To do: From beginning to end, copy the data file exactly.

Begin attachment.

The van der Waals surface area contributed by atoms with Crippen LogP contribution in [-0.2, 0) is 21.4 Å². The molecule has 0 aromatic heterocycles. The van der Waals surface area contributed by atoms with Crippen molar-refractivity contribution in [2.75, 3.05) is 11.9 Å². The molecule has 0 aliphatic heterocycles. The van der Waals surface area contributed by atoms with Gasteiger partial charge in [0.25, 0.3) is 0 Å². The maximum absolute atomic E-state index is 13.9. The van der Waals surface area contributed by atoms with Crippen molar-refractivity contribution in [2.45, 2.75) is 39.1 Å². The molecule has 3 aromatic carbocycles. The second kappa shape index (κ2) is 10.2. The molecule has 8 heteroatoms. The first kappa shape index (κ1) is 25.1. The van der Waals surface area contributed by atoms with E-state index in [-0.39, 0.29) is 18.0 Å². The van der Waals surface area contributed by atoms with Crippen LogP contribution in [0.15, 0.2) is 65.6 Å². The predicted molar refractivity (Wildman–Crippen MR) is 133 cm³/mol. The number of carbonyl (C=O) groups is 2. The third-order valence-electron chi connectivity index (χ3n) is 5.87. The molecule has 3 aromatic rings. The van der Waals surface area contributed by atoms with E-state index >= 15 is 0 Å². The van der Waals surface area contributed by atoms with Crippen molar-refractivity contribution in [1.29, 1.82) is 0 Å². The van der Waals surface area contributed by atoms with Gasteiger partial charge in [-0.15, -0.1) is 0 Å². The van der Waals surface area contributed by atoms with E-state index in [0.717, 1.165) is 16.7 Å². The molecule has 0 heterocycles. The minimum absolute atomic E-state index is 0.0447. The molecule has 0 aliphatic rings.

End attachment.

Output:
The van der Waals surface area contributed by atoms with Crippen LogP contribution in [-0.2, 0) is 21.4 Å². The molecule has 0 aromatic heterocycles. The van der Waals surface area contributed by atoms with Crippen molar-refractivity contribution in [2.75, 3.05) is 11.9 Å². The molecule has 0 aliphatic heterocycles. The van der Waals surface area contributed by atoms with Gasteiger partial charge in [0.25, 0.3) is 0 Å². The maximum absolute atomic E-state index is 13.9. The van der Waals surface area contributed by atoms with Crippen molar-refractivity contribution in [2.45, 2.75) is 39.1 Å². The molecule has 3 aromatic carbocycles. The second kappa shape index (κ2) is 10.2. The molecule has 8 heteroatoms. The first kappa shape index (κ1) is 25.1. The van der Waals surface area contributed by atoms with E-state index in [-0.39, 0.29) is 18.0 Å². The van der Waals surface area contributed by atoms with Crippen LogP contribution in [0.15, 0.2) is 65.6 Å². The predicted molar refractivity (Wildman–Crippen MR) is 133 cm³/mol. The number of carbonyl (C=O) groups is 2. The third-order valence-electron chi connectivity index (χ3n) is 5.87. The molecule has 3 aromatic rings. The van der Waals surface area contributed by atoms with E-state index >= 15 is 0 Å². The van der Waals surface area contributed by atoms with Crippen molar-refractivity contribution in [1.29, 1.82) is 0 Å². The van der Waals surface area contributed by atoms with Gasteiger partial charge in [-0.15, -0.1) is 0 Å². The van der Waals surface area contributed by atoms with E-state index in [0.717, 1.165) is 16.7 Å². The molecule has 0 heterocycles. The minimum absolute atomic E-state index is 0.0447. The molecule has 0 aliphatic rings.